This post describes some general principles that can be used to create an event structure for a messaging system. They can be applied to any practical domain assuming that “events” concept is part of it.

## What is an event?

To better understand the structure of events it’s good to know what is an event in the context of some messaging system. In general we can classify any message as one of the following.

• Task (or Job or Command) message. By sending this message sender specifically tells receiver what need to be done.

• Data (or Document) message. It contains some chuck of information that makes sense for a given system. Sender transfer this data to receiver buy does not specify what need to be done.

• Event message. This is a notification about some changes in the system.

In some cases the distinction between Data and Event messages is blurry. Events can contain entire objects, typically for easier processing on the receiver’s side. What’s more important is that both data and events just provide some information without specific instructions about what need to be done with it.

This is a great architectural approach because it detaches places where change happens from an actual processing of this change. This make systems more flexible and transparent. For example we can change processing steps, or add some parallel processing without a need to change code (or even know about it) that produces an event.

So further discussion will be focused on Event messages structure. Other message types require slightly different approach.

## Generalized event structure

Each event describes some change(s) in the system. Event structure can be seen as a series of answers to the following basic questions about the change.

• Who?
• What?
• How?
• When?
• Where?

The answer to question “Who?” tells us about an actor who performed the change. It can be a user or some system process.

Answer to “What?” describes an object that was changed.

Answer to “How?” tells us about specifics of this change, or how the object was affected by an actor.

Answer to “When?” specify time parameters of the change, typically it say when the change was made (timestamp). In some case time aspect of an event requires additional details such as duration or specification of time intervals.

Answer to “Where?” specify the exact location of this event. It can be a device, process, IP address, web site, UI screen and so on.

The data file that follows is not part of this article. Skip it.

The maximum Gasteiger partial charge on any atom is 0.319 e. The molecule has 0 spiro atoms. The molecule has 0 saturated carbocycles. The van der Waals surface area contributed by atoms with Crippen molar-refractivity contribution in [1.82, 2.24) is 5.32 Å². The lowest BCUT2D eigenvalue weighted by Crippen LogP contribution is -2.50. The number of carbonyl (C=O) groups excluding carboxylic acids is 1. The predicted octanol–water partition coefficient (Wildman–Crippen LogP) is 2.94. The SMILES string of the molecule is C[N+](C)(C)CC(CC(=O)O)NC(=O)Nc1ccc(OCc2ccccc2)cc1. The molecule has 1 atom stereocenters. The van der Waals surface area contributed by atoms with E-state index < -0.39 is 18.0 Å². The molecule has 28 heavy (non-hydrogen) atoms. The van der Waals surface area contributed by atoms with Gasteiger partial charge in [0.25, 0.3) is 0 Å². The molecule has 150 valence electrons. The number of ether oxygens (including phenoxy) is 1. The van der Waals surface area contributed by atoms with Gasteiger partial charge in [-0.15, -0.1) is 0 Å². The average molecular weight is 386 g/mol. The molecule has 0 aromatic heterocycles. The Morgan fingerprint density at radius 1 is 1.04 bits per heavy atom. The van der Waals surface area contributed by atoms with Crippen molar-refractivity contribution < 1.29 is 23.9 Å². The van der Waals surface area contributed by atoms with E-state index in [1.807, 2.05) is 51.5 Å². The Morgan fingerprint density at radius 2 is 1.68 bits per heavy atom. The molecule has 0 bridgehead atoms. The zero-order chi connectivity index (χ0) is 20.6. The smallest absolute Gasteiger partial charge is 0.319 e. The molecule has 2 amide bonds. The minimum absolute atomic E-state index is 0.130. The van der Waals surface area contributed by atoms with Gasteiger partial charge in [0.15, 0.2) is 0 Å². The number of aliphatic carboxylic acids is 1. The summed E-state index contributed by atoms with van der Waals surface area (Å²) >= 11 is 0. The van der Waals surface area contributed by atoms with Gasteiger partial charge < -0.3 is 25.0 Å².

In addition to these questions it is necessary sometime to provide additional useful data, or we may call it extra context of the event.

## Versioning

Events generated by the system are often placed into long term storage. They can be later retrieved for further analysis. Another factor we need to consider is that things are changing over time. It means developers improve event format, so to make later analysis easier it’s a really good idea to attach versioning information to every event.

The most simple way to do it is to add integer attribute containing event version number which will be “1” initially, for example v=1. Increment it for each future format version. It’s also important to describe format somewhere in the system documentation.

## Example

Following example specifies event structure for imaginary video hosting platform. Let’s say we want to capture events related to users behavior such as browsing catalog, playing movies, likes, dislikes, etc.

{
v: 1,

/* Who? */
actor_id: 'user_1865',

/* What? */
object_id: 'movie_2471',

/* How? */
type: 'liked',

/* When? */
ts: '2020-04-...',

/* Where? */
ip: '8.9.9.8',

/* Extra context */
extra: {
ui: {
screen: 'movie_details'
}
}
}


This event basically says “user_1865 liked movie_2471 at 2020-04-… from IP 8.9.9.8 on movie_details screen”. In this case part of location data ui.screen moved down to extra structure because it’s not present for all event types. The decision here is to form event structure core and move optional parts into an extra map. This usually make events storage and processing easier.

However there is no right or wrong way here, everything depends on current system needs and restrictions. At the same time above principles and basic questions provide a guideline or framework for building robust, useful and flexible event structures.